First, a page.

The defendant appealed from the judgment of conviction to the Appellate Court, claiming, inter alia,7 that the trial court “deprived him of his right to due process when it considered improper factors at the time of sentencing.” State v. Elson, 116 Conn.App. 196, 235, 975 A.2d 678 (2009). Specifically, “[t]he defendant argue[d] that the court improperly considered (1) the fact that he proceeded to trial rather than accepting a plea bargain offered by the state and (2) the knife that was a full exhibit at the trial.”8 Id. In affirming the judgment of the trial court, the three judge panel of the Appellate Court that initially heard the defendant's appeal, Bishop, Harper and Dupont, Js., split three ways in addressing the sentencing claim. Id., at 235–36, 975 A.2d 678. Judge Harper, authoring the lead opinion for the panel, declined to review the defendant's sentencing claim, concluding that it was unpreserved and that he had not properly made an “affirmative request” for review in his main brief under State v. Golding, supra, 213 Conn. at 239–40, 567 A.2d 823. State v. Elson, supra, 116 Conn.App. at 239–40, 975 A.2d 678. Judge Dupont concurred in the result, concluding that, although the defendant's sentencing claim was reviewable under the application of Golding in State v. Wright, 114 Conn.App. 448, 463, 969 A.2d 827 (2009), resentencing nevertheless was not required. State v. Elson, supra, 116 Conn.App. at 241, 245–46, 975 A.2d 678. Judge Bishop dissented in part, agreeing with Judge Harper's conclusion as to reviewability under Golding, but concluding ultimately that “the defendant's sentencing claim raises a troubling issue warranting resentencing” under the Appellate Court's supervisory powers over the administration of justice. Id., at 246–47, 975 A.2d 678.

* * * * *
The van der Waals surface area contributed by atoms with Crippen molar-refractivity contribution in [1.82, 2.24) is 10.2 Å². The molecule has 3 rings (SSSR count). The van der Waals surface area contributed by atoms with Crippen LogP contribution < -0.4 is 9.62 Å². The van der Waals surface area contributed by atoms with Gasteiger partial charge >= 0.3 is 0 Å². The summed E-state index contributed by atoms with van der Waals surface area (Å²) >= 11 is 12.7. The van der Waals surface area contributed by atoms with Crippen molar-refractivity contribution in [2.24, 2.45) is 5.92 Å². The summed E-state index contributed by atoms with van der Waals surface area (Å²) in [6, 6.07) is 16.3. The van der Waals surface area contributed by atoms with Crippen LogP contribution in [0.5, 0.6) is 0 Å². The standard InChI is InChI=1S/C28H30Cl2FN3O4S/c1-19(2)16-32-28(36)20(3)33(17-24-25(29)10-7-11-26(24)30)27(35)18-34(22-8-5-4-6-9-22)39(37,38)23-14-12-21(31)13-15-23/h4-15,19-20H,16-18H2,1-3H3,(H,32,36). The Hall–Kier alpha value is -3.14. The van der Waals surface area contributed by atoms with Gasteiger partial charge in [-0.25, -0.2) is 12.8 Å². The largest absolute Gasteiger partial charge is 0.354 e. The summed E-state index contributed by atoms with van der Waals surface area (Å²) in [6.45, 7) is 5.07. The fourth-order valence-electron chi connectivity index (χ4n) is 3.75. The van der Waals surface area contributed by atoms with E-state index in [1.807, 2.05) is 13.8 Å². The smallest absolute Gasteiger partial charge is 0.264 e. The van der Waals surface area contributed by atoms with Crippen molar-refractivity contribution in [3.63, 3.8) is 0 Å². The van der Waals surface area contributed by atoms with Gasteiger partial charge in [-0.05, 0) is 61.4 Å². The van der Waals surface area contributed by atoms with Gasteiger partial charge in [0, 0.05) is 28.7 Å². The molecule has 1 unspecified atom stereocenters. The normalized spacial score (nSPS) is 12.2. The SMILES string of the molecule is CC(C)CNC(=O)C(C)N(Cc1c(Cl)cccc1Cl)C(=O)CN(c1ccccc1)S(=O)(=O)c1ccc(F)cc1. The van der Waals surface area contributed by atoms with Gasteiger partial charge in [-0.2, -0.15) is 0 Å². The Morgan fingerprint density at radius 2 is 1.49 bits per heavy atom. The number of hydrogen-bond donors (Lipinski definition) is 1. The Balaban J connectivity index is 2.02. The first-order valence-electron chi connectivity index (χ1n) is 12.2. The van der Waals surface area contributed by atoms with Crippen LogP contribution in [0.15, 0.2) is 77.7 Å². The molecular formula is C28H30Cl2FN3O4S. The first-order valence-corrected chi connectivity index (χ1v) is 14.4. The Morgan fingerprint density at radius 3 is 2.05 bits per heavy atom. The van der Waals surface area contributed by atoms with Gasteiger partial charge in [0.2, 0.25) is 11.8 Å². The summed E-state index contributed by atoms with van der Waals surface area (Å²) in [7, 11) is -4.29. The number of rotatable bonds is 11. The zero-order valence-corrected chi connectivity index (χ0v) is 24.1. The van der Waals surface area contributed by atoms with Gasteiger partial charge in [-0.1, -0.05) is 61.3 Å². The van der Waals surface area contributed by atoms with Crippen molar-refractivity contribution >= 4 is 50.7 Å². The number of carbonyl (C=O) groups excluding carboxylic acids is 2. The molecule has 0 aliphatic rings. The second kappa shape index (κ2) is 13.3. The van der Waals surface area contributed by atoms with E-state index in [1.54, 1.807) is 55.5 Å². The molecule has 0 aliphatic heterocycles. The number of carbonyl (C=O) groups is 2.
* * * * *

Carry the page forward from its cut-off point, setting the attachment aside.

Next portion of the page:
Thereafter, the Appellate Court granted the defendant's motion for reargument and reconsideration en banc. State v. Elson, supra, 125 Conn.App. at 331. The en banc Appellate Court majority concluded that the defendant had not properly made an “[affirmative] request” for Golding review of his unpreserved sentencing claim in his main brief and, therefore, declined to review that claim. Id., at 356. In so concluding, the en banc Appellate Court interpreted that requirement to “eschew the notion that it necessarily includes the use of talismanic words or phrases, such as a citation to the Golding opinion or a recitation of any specific language from that opinion in an analysis of the reviewability of the claim.” Id., at 353. Rather, relying on our decision in In re Melody L., 290 Conn. 131, 154, 962 A.2d 81 (2009), the Appellate Court determined that “what is required in making an affirmative request for review, is that a party present an analysis consistent with the principles codified in Golding for the review of unpreserved claims of constitutional magnitude. As a starting point, a party seeking review of such claim must alert the reviewing court to the fact that the claim is unpreserved or that there is a possibility that the reviewing court may determine that the claim is not properly preserved for appellate review. Thereafter, the party must, in its main brief, present an analysis based in law and tailored to the unique circumstances surrounding the claim that, if the reviewing court determines that the claim is not preserved, the claim nevertheless is reviewable on appeal because (1) the record is adequate to review the claim and (2) the claim is of constitutional magnitude, alleging the deprivation of a fundamental constitutional right.” (Footnote omitted.) State v. Elson, supra, 125 Conn.App. at 354. Further, the Appellate Court overruled its decision in State v. Wright, supra, 114 Conn.App. at 463, 969 A.2d 827, to the extent that it supported the reviewability of the defendant's claims. State v. Elson, supra, 125 Conn.App. at 359.